ProgramCSMP) which are designed specifically for accurate iterative solution of systems
of differential equations such as (4.120).
Once the probabilities P_{n}(t)
have been computed, other quantities of interest can be derived as well. For instance, for
the expected number of calls in queue at time t, we have
Exercise 4.7 Argue the validity of (4.123). Why not use the expression
W_{q}(t) = L_{q}(t)(t) in this case?
In urban problems, the foregoing
timedependent queueing model arises most often in situations where the demand rate, (t), is
periodic with period = 24 hours.) This, for example, would be the case for the
tollbooth and policeallocation problems described at the beginning of this section. In
that case it is reasonable to expect and it has been shown [KOOP 72] that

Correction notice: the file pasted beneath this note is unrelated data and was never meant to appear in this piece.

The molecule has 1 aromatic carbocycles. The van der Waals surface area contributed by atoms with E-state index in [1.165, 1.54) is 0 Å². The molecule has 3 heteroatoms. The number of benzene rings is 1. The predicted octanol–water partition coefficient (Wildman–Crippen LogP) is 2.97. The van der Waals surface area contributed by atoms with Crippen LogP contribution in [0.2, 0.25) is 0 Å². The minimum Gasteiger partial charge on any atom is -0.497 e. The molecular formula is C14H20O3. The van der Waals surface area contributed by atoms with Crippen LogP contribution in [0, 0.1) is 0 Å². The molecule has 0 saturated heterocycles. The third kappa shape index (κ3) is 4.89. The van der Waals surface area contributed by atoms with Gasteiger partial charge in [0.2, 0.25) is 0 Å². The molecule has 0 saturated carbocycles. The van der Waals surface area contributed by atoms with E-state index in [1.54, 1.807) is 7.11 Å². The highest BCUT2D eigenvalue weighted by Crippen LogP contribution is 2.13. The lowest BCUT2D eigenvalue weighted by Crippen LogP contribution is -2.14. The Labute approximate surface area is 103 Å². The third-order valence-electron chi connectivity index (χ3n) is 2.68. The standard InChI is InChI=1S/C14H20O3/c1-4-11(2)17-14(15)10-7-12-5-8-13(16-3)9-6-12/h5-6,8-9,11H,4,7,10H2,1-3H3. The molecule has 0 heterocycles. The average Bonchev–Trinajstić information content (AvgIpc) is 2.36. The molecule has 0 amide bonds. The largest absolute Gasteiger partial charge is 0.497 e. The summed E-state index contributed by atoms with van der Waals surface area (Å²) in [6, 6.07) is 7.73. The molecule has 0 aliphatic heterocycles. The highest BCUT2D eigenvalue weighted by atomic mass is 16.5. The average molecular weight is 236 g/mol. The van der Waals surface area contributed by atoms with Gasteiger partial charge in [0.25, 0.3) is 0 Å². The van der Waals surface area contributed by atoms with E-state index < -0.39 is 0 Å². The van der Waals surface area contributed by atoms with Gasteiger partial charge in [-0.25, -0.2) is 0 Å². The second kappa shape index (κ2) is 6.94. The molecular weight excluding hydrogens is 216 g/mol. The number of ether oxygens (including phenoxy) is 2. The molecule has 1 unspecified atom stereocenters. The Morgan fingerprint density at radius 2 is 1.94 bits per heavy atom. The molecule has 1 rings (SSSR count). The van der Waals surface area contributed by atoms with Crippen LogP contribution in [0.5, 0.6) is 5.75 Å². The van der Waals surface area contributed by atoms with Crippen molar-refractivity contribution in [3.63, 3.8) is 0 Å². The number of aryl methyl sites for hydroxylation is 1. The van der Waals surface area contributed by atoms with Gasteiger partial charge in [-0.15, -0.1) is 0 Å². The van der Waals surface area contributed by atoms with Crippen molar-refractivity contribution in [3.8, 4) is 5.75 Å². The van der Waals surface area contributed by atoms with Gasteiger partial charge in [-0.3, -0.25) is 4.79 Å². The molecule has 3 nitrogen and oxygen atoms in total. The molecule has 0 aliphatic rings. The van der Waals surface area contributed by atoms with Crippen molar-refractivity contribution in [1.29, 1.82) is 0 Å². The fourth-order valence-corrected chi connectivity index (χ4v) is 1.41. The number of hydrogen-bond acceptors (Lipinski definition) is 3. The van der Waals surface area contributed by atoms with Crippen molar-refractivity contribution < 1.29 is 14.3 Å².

the numerical solution of (4.120) will also become periodic eventually, independent of the
starting conditions P(0), as long as ^{17}
In that case, we shall have P_{n}(t
+ ) = P_{n}(t)
for all t greater than some threshold value. For relatively low utilization
systems, the probabilities P,(t) will converge to the periodic solution very quickly
(e.g., after a few hours of the first day when = 24 hours.) Convergence, however, cannot be
verified until (4.120) have been solved for a second (or third, or more, if necessary)
day.
Although, in order to obtain numerical solutions of
(4.120) one must naturally have a finite number (= K + 1) of equations, one can still use
a trialanderror approach to obtain solutions for cases where no calls/users can be
turned away [provided that (4.124) holds]. All one has to do is specify K to be
sufficiently large so that at no time does P_{k}(t),
the probability of a full system, exceed some acceptable value [e.g., P_{k}(t)
< 104 for all t]. Problems with K as high as 600 have been solved at
reasonable computer cost [HENG 75]. An application of the M/M/m timedependent model to
the deployment of police patrol cars through the day in New York City is described in
[KOLE 75].
17 If (4.124) does not hold, the queueing system will eventually become
saturated.